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Introduction: Modernism and the networks of celebrity construction

Journal Article


Abstract


  • The essays collected in this section make key contributions to the rapidly

    expanding field of literary celebrity studies. Focusing on the moment of

    high early twentieth century modernity (1920s–1930s), the essays attend

    less to the embodied author’s often tortuous relation to the category of celebrity

    — the primary interest of pioneering works in the field, such as Loren Glass’s

    Authors, Inc.: Literary Celebrity in the Modern United States (2004) and Aaron Jaffe’s

    Modernism and the Culture of Celebrity (2005) — and more to a concern with the

    construction of celebrity by closely networked markets, taste communities, forms

    of publicity, and media (radio, sound recordings, film, theatre, journalism, and

    literature). While not dismissing authorial agency, these essays, through their

    meticulous contextualizations of various interwar literary careers, sharpen our

    appreciation of how literary fame was shaped by the large-scale, interlocking

    forces of capitalist modernity.

Publication Date


  • 2015

Citation


  • Davidson, G. R. "Introduction: Modernism and the networks of celebrity construction."^^ Journal of Modern Literature 39 .1 (2015): 127-128.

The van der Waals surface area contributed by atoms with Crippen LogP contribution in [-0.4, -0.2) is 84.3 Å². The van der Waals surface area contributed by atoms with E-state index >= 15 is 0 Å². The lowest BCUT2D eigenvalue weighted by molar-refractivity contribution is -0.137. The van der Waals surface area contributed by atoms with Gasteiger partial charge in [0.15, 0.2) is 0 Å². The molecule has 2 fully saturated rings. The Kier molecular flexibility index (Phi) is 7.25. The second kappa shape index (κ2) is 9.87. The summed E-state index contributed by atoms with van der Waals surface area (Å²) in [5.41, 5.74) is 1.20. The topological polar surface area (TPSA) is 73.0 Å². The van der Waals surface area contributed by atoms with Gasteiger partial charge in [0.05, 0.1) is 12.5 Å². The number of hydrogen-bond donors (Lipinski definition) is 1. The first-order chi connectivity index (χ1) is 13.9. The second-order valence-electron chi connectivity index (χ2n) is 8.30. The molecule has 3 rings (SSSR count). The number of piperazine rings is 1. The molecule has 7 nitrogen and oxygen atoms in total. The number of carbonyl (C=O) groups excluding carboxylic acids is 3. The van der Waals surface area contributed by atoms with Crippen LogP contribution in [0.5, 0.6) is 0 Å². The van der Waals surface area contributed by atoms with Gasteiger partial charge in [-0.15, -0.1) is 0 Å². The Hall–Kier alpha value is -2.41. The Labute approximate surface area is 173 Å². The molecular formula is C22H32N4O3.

Ro Metadata Url


  • http://ro.uow.edu.au/lhapapers/2354

Number Of Pages


  • 1

Start Page


  • 127

End Page


  • 128

Volume


  • 39

Issue


  • 1

Place Of Publication


  • United States

Abstract


  • The essays collected in this section make key contributions to the rapidly

    expanding field of literary celebrity studies. Focusing on the moment of

    high early twentieth century modernity (1920s–1930s), the essays attend

    less to the embodied author’s often tortuous relation to the category of celebrity

    — the primary interest of pioneering works in the field, such as Loren Glass’s

    Authors, Inc.: Literary Celebrity in the Modern United States (2004) and Aaron Jaffe’s

    Modernism and the Culture of Celebrity (2005) — and more to a concern with the

    construction of celebrity by closely networked markets, taste communities, forms

    of publicity, and media (radio, sound recordings, film, theatre, journalism, and

    literature). While not dismissing authorial agency, these essays, through their

    meticulous contextualizations of various interwar literary careers, sharpen our

    appreciation of how literary fame was shaped by the large-scale, interlocking

    forces of capitalist modernity.

Publication Date


  • 2015

Citation


  • Davidson, G. R. "Introduction: Modernism and the networks of celebrity construction."^^ Journal of Modern Literature 39 .1 (2015): 127-128.

Ro Metadata Url


  • http://ro.uow.edu.au/lhapapers/2354

Number Of Pages


  • 1

Start Page


  • 127

End Page


  • 128

Volume


  • 39

Issue


  • 1

Place Of Publication


  • United States